Continued from this morning’s entry.

If you consider hit points a measurement of time, let’s say they represent “the amount of time before your next resupply.” In a roleplaying game, or a game that features statistics that increase throughout play, you frequently gain “experience points” as you overcome challenges, usually represented by defeating enemies.

Enemies will typically decrease your hit points, so in effect, what you’re doing is exchanging your hit points for experience points. If you’re playing a game based on Dungeons & Dragons, you’ll probably have variable attack and defense bonuses, so the cost in hit points that each obstacle represents will vary wildly.

Once you’ve accrued enough experience points, your character will “level up,” unless you’re playing a game where experience points translate directly to stat advancement, though games like that are less common. One of the things you can usually look forward to when your character levels up, is an increase in hit points. In other words, you should be able to gain more experience before your next resupply.

You can look at the hit point/experience points as a form of investment. Your character can only have so many hit points at once, represented by an arbitrary maximum. If you spend their hit points carefully, risking the consequences of exhausting them, you gain experience points in return. Experience points are useless until you have a certain, minim amount, at which point your maximum hit points can be increased.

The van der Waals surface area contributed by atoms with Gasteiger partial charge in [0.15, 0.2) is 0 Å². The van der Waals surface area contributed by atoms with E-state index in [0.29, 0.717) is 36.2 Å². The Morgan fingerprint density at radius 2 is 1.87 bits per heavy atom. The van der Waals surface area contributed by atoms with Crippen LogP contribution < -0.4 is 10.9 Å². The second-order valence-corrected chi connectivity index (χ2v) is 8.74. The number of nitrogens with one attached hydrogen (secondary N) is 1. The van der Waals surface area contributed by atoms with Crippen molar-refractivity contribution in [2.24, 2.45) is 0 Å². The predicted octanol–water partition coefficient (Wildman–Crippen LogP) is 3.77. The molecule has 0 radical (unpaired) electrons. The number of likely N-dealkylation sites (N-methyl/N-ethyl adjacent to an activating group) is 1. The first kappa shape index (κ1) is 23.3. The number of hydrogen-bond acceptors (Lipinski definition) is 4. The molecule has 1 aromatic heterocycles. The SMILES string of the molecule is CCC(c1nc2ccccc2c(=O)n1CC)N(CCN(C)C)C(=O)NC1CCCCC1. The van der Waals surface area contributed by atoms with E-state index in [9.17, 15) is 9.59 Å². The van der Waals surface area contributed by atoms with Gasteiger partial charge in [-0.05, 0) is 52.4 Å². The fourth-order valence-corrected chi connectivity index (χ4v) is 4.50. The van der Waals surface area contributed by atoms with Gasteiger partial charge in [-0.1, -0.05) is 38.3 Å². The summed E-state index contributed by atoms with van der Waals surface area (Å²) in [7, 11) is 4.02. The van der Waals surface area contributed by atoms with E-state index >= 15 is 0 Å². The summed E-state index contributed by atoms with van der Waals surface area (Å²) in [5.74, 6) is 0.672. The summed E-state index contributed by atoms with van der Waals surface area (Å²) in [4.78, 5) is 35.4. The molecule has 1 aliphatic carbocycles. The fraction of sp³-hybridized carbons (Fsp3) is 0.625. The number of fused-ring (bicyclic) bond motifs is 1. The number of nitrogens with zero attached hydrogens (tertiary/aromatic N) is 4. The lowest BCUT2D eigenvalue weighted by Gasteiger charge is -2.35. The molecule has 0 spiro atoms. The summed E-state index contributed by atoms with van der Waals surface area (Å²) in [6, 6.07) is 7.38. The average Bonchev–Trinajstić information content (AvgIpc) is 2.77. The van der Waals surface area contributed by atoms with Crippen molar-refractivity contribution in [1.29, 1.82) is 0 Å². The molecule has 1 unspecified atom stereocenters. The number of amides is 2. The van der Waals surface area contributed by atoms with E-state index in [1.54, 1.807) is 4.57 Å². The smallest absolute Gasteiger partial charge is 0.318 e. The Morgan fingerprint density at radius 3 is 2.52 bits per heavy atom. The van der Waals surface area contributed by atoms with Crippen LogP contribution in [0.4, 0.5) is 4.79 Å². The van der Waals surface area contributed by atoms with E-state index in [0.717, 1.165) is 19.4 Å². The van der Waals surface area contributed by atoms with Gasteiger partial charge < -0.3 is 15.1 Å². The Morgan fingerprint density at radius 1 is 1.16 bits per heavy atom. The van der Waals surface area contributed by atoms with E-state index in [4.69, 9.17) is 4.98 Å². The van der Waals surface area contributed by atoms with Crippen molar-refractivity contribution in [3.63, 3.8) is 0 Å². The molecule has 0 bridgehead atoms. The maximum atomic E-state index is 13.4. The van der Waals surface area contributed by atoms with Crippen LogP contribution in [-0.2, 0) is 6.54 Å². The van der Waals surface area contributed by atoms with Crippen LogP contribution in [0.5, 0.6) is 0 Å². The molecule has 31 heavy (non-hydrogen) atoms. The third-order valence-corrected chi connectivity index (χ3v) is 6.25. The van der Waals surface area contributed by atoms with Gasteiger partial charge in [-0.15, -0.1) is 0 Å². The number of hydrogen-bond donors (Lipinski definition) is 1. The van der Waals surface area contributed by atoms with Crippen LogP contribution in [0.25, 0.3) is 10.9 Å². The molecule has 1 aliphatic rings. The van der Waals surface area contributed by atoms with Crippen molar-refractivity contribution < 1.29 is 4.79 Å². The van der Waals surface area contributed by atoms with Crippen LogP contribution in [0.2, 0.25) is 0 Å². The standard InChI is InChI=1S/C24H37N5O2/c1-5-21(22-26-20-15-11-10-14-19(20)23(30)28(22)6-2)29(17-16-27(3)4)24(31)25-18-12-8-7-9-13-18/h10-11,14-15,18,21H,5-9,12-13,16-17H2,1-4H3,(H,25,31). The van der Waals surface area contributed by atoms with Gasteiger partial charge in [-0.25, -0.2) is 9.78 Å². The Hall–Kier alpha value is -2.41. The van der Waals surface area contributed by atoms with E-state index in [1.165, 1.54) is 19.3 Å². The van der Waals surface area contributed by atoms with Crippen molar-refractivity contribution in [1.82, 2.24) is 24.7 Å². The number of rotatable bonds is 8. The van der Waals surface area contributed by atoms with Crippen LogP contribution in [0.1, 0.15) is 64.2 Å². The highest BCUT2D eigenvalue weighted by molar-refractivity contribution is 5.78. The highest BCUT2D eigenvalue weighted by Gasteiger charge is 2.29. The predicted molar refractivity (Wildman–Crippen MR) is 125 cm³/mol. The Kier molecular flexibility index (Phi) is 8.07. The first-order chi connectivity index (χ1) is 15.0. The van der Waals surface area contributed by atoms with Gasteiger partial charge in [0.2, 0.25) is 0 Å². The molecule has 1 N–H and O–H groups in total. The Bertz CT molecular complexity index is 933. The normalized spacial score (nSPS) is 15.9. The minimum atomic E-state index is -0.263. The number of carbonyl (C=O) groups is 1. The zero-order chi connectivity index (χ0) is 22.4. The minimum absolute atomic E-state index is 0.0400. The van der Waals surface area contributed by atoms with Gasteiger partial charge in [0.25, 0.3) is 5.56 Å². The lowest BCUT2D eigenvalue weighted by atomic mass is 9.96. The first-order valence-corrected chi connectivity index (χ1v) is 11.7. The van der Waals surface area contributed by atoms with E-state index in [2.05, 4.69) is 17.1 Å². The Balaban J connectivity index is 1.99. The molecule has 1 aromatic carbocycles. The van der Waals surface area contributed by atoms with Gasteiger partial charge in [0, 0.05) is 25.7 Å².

Having more hit points enables you to spend more hit points, which in turn allows you to gain more experience points between resupply points. Savvy gamers will find areas in roleplaying games where the risks to hit points are low and the experience point gains are high, and use those for “grinding.” That isn’t a bad term for it, actually.

Of course, after a certain point, you experience a phenomenon commonly referred to as “diminishing returns.” You gain more experience between points where you need to resupply, but you require more experience to advance in levels. It means at some point you need to move on to a new area, where the risks are greater. And there you have every roleplaying game ever. Ones that rely on levels and stat growth, anyway.